Dry And Headless…But Still Getting Huge Views??

I would normally tell you that one of the most important things to do when it comes to content is to use your head.

But today, I’m not going to do that.

In fact, I want to walk you through a creative analysis of an excellent creator who doesn’t use his head.

Let’s talk about Binging with Babish. Here is a link to one of his more recent videos, which is currently sitting at 4 million views in about 2 weeks.

Let’s begin by addressing content. Food content is an incredibly competitive landscape because of its low barrier to entry as well as its universal audience appeal. Everybody eats. Food content creators also have a very wide range of technical skills, ranging from amateur to Michelin star cooks. Interestingly, upon doing a little research you’ll find that better cooking skills don’t necessarily indicate better video performance results.

All that said, it’s incredibly important for food content to find its own unique hook point, or it’s way of grabbing attention and standing out.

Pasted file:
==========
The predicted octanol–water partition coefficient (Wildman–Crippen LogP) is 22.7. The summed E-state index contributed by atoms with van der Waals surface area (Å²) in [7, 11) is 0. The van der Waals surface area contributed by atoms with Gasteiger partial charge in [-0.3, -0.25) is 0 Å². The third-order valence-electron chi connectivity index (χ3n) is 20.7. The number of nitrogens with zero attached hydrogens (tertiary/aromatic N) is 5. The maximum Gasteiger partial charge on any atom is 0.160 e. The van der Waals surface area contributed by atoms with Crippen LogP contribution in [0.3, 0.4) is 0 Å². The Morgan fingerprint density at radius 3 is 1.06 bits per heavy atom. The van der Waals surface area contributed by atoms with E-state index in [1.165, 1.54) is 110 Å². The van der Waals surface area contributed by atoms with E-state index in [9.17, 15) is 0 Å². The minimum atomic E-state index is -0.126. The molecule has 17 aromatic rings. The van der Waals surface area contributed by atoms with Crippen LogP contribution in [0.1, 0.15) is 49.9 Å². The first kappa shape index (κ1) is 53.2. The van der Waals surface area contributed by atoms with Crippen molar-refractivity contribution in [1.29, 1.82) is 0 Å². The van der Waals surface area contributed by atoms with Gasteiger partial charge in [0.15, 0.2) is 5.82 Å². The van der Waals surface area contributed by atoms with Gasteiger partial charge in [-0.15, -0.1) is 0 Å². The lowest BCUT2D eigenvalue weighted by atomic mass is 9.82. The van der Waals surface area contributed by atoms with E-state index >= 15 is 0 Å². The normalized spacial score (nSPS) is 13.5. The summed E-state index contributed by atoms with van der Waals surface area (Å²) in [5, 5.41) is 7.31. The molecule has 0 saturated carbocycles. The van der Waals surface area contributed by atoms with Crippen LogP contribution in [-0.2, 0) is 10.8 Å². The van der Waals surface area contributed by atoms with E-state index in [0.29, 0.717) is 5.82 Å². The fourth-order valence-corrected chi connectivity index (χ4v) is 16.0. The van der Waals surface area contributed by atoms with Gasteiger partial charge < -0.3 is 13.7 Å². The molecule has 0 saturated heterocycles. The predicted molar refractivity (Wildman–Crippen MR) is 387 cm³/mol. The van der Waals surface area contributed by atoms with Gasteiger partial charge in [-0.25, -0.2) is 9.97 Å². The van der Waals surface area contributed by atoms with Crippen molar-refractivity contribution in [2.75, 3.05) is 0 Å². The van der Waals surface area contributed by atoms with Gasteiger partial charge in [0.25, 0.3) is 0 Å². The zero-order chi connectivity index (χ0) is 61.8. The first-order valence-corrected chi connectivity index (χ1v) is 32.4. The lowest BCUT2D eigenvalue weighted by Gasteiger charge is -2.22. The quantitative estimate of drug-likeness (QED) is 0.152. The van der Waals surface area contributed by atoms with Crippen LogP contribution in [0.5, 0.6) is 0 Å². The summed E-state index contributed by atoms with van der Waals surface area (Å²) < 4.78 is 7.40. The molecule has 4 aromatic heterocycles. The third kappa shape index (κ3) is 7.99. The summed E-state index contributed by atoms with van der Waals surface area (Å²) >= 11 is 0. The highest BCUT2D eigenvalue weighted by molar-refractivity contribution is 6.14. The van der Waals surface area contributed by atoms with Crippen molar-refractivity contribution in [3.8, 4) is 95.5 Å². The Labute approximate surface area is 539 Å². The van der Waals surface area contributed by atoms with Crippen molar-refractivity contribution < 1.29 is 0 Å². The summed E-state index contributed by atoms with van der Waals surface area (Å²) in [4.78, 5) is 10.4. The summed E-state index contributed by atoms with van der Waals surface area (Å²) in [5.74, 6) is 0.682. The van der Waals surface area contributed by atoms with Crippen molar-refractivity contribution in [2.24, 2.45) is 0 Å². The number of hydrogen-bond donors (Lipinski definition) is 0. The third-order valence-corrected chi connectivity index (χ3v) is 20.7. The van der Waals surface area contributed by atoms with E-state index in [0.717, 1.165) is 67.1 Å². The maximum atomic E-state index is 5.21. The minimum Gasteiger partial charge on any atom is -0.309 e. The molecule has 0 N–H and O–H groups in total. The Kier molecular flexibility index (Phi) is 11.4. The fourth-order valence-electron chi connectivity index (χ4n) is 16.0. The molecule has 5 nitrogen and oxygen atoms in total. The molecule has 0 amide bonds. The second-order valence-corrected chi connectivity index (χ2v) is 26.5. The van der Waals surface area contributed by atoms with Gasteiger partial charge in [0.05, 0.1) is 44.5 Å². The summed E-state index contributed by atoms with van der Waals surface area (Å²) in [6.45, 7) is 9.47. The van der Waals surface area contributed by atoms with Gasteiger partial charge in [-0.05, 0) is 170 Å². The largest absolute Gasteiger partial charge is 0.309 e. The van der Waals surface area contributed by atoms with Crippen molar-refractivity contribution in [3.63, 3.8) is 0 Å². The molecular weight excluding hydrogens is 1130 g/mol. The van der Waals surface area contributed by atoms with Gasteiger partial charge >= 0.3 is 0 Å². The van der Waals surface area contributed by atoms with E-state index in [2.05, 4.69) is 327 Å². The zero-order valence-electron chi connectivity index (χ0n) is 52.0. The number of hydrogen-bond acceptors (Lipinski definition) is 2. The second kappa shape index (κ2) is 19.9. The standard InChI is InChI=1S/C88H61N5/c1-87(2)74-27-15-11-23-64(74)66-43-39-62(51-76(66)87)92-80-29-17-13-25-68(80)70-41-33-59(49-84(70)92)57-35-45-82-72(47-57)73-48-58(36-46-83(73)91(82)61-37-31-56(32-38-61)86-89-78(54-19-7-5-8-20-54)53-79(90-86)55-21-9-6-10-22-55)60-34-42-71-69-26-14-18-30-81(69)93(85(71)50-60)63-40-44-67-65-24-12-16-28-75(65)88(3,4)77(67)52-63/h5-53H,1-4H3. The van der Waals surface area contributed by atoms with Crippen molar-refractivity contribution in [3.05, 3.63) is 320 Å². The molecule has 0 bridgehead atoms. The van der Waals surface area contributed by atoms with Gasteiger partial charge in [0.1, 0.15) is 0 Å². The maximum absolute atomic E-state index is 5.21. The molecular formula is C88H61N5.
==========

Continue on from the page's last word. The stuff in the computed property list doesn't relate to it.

How does Babish do this?

The first hook point Babish employs is his visual format. He cuts the frame off at the neck, not showing his face. Intuitively, most creators would think this is awkward, or that it doesn’t allow them to show off their personality properly. Babish proves that challenging norms as such can provide great benefit, by allowing much more focus on the food being prepared, and on the next point…

His voice. The second hook point being created is the feel of his videos. Babish is creating a serene and calming mood as a stark contrast to more mainstream content. The often meditative music serves to support this feel, as you are able to fall into a zen state while watching should your mood allow it. His calm voice also supports and makes room for the fact that…

He has a genuine and dry sense of humor. Babish’s third hook point. He is not trying to overproduce his scripts (or his visuals), and he’s able to convey his personality in a very unique way because of it. While much of the competition in the personality-driven food space will be either technical or outright comedic, Babish gives the viewer a lot of credit with smart, understated and dry jokes sprinkled throughout the experience.

You’ll notice I didn’t mention food in this analysis.

That’s because my findings indicate that food itself, technical cooking ability, and in some cases like Babish even the recipes don’t act as drivers for performance…although they all can when crafted with purpose.

As you’re creating your own content, remember to not only focus on your strengths, but on finding ways to differentiate yourself in a way that can allow for an elevated experience. Study your competitors first, though, or you may be trying to differentiate yourself in a way that either doesn’t work…or doesn’t actually improve the experience!

Work with brendan